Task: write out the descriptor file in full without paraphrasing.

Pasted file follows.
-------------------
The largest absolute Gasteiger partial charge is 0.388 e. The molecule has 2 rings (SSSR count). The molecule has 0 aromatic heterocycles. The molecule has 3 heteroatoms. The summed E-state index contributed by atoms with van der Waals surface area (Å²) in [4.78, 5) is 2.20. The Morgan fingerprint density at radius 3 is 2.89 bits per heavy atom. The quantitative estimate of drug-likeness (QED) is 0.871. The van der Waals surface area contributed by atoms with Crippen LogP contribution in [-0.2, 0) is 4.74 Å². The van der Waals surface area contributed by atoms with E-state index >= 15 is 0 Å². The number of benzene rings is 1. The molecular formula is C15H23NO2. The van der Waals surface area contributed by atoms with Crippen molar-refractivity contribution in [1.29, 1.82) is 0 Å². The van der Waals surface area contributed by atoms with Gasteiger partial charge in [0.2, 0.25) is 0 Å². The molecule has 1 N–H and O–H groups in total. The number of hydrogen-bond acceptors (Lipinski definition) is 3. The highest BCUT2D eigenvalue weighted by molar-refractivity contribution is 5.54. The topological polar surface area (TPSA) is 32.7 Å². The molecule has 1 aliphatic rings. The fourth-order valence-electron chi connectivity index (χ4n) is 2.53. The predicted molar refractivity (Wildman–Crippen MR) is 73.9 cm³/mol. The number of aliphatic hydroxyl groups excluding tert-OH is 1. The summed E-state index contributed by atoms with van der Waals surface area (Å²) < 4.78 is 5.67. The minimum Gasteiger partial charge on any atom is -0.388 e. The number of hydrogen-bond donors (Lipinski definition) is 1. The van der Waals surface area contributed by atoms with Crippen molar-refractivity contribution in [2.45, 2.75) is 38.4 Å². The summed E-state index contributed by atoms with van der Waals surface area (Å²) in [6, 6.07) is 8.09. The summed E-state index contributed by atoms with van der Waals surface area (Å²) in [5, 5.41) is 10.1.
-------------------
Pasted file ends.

The largest absolute Gasteiger partial charge is 0.388 e. The molecule has 2 rings (SSSR count). The molecule has 0 aromatic heterocycles. The molecule has 3 heteroatoms. The summed E-state index contributed by atoms with van der Waals surface area (Å²) in [4.78, 5) is 2.20. The Morgan fingerprint density at radius 3 is 2.89 bits per heavy atom. The quantitative estimate of drug-likeness (QED) is 0.871. The van der Waals surface area contributed by atoms with Crippen LogP contribution in [-0.2, 0) is 4.74 Å². The van der Waals surface area contributed by atoms with E-state index >= 15 is 0 Å². The number of benzene rings is 1. The molecular formula is C15H23NO2. The van der Waals surface area contributed by atoms with Crippen molar-refractivity contribution in [1.29, 1.82) is 0 Å². The van der Waals surface area contributed by atoms with Gasteiger partial charge in [0.2, 0.25) is 0 Å². The molecule has 1 N–H and O–H groups in total. The number of hydrogen-bond acceptors (Lipinski definition) is 3. The highest BCUT2D eigenvalue weighted by molar-refractivity contribution is 5.54. The topological polar surface area (TPSA) is 32.7 Å². The molecule has 1 aliphatic rings. The fourth-order valence-electron chi connectivity index (χ4n) is 2.53. The predicted molar refractivity (Wildman–Crippen MR) is 73.9 cm³/mol. The number of aliphatic hydroxyl groups excluding tert-OH is 1. The summed E-state index contributed by atoms with van der Waals surface area (Å²) < 4.78 is 5.67. The minimum Gasteiger partial charge on any atom is -0.388 e. The number of hydrogen-bond donors (Lipinski definition) is 1. The van der Waals surface area contributed by atoms with Crippen molar-refractivity contribution in [2.45, 2.75) is 38.4 Å². The summed E-state index contributed by atoms with van der Waals surface area (Å²) in [6, 6.07) is 8.09. The summed E-state index contributed by atoms with van der Waals surface area (Å²) in [5, 5.41) is 10.1.